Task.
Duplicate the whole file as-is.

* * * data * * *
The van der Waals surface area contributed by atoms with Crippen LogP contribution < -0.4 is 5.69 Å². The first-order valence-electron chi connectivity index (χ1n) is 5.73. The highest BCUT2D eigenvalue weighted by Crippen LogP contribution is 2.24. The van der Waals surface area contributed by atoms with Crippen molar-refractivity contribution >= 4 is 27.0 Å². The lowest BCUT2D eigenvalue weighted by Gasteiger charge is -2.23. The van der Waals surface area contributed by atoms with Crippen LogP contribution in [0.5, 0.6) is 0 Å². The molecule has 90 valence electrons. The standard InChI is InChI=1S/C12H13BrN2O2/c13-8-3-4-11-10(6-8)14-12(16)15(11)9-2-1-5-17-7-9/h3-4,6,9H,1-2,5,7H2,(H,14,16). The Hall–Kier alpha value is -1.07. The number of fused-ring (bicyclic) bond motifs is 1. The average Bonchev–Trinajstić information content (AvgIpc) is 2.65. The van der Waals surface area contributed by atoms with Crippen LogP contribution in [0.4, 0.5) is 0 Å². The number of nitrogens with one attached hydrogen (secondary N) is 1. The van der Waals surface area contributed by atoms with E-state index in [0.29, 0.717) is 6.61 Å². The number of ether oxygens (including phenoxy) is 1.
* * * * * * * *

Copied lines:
The van der Waals surface area contributed by atoms with Crippen LogP contribution < -0.4 is 5.69 Å². The first-order valence-electron chi connectivity index (χ1n) is 5.73. The highest BCUT2D eigenvalue weighted by Crippen LogP contribution is 2.24. The van der Waals surface area contributed by atoms with Crippen molar-refractivity contribution >= 4 is 27.0 Å². The lowest BCUT2D eigenvalue weighted by Gasteiger charge is -2.23. The van der Waals surface area contributed by atoms with Crippen LogP contribution in [0.5, 0.6) is 0 Å². The molecule has 90 valence electrons. The standard InChI is InChI=1S/C12H13BrN2O2/c13-8-3-4-11-10(6-8)14-12(16)15(11)9-2-1-5-17-7-9/h3-4,6,9H,1-2,5,7H2,(H,14,16). The Hall–Kier alpha value is -1.07. The number of fused-ring (bicyclic) bond motifs is 1. The average Bonchev–Trinajstić information content (AvgIpc) is 2.65. The van der Waals surface area contributed by atoms with Crippen LogP contribution in [0.4, 0.5) is 0 Å². The number of nitrogens with one attached hydrogen (secondary N) is 1. The van der Waals surface area contributed by atoms with E-state index in [0.29, 0.717) is 6.61 Å². The number of ether oxygens (including phenoxy) is 1.